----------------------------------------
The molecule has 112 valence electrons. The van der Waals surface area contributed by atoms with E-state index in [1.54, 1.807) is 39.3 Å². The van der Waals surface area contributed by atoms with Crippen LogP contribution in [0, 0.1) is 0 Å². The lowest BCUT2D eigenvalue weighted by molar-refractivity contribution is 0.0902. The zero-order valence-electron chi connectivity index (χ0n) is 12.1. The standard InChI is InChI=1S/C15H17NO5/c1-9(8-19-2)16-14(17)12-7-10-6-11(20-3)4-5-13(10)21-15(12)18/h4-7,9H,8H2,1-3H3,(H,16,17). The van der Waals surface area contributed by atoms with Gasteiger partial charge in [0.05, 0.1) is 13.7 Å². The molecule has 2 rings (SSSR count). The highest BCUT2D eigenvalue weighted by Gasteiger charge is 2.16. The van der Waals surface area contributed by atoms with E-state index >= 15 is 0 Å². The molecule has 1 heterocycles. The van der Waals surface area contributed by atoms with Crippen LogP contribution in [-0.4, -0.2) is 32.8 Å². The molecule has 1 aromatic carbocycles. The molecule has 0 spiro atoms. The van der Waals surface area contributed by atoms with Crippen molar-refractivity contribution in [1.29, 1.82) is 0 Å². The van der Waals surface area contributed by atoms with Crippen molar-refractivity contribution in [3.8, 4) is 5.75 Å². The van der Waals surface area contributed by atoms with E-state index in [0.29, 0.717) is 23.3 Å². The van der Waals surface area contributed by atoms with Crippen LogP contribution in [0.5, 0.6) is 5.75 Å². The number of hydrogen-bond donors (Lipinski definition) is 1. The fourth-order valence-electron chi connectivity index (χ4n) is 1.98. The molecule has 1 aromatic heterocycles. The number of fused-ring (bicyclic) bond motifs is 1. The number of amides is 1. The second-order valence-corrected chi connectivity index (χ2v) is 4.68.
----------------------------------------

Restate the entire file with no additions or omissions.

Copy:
The molecule has 112 valence electrons. The van der Waals surface area contributed by atoms with E-state index in [1.54, 1.807) is 39.3 Å². The van der Waals surface area contributed by atoms with Crippen LogP contribution in [0, 0.1) is 0 Å². The lowest BCUT2D eigenvalue weighted by molar-refractivity contribution is 0.0902. The zero-order valence-electron chi connectivity index (χ0n) is 12.1. The standard InChI is InChI=1S/C15H17NO5/c1-9(8-19-2)16-14(17)12-7-10-6-11(20-3)4-5-13(10)21-15(12)18/h4-7,9H,8H2,1-3H3,(H,16,17). The van der Waals surface area contributed by atoms with Gasteiger partial charge in [0.05, 0.1) is 13.7 Å². The molecule has 2 rings (SSSR count). The highest BCUT2D eigenvalue weighted by Gasteiger charge is 2.16. The van der Waals surface area contributed by atoms with E-state index >= 15 is 0 Å². The molecule has 1 heterocycles. The van der Waals surface area contributed by atoms with Crippen LogP contribution in [-0.4, -0.2) is 32.8 Å². The molecule has 1 aromatic carbocycles. The molecule has 0 spiro atoms. The van der Waals surface area contributed by atoms with Crippen molar-refractivity contribution in [1.29, 1.82) is 0 Å². The van der Waals surface area contributed by atoms with Crippen molar-refractivity contribution in [3.8, 4) is 5.75 Å². The van der Waals surface area contributed by atoms with E-state index in [0.29, 0.717) is 23.3 Å². The van der Waals surface area contributed by atoms with Crippen LogP contribution in [0.5, 0.6) is 5.75 Å². The number of hydrogen-bond donors (Lipinski definition) is 1. The fourth-order valence-electron chi connectivity index (χ4n) is 1.98. The molecule has 1 aromatic heterocycles. The number of fused-ring (bicyclic) bond motifs is 1. The number of amides is 1. The second-order valence-corrected chi connectivity index (χ2v) is 4.68.